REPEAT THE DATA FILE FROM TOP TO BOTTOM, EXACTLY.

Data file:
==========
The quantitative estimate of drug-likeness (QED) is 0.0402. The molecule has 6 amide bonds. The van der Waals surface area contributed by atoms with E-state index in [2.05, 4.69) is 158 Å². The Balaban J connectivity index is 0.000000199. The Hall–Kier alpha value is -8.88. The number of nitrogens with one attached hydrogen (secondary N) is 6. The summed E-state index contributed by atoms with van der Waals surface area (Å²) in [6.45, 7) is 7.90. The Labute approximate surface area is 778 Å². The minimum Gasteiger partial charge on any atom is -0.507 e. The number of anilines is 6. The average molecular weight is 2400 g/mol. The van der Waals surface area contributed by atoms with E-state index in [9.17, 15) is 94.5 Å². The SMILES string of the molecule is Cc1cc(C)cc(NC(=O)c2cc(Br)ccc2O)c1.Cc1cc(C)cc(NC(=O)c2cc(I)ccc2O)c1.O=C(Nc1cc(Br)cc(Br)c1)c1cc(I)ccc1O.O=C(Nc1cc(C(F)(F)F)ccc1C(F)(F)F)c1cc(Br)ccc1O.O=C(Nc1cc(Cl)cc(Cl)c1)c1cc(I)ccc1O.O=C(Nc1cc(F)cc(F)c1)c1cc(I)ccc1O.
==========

The quantitative estimate of drug-likeness (QED) is 0.0402. The molecule has 6 amide bonds. The van der Waals surface area contributed by atoms with E-state index in [2.05, 4.69) is 158 Å². The Balaban J connectivity index is 0.000000199. The Hall–Kier alpha value is -8.88. The number of nitrogens with one attached hydrogen (secondary N) is 6. The summed E-state index contributed by atoms with van der Waals surface area (Å²) in [6.45, 7) is 7.90. The Labute approximate surface area is 778 Å². The minimum Gasteiger partial charge on any atom is -0.507 e. The number of anilines is 6. The average molecular weight is 2400 g/mol. The van der Waals surface area contributed by atoms with E-state index in [9.17, 15) is 94.5 Å². The SMILES string of the molecule is Cc1cc(C)cc(NC(=O)c2cc(Br)ccc2O)c1.Cc1cc(C)cc(NC(=O)c2cc(I)ccc2O)c1.O=C(Nc1cc(Br)cc(Br)c1)c1cc(I)ccc1O.O=C(Nc1cc(C(F)(F)F)ccc1C(F)(F)F)c1cc(Br)ccc1O.O=C(Nc1cc(Cl)cc(Cl)c1)c1cc(I)ccc1O.O=C(Nc1cc(F)cc(F)c1)c1cc(I)ccc1O.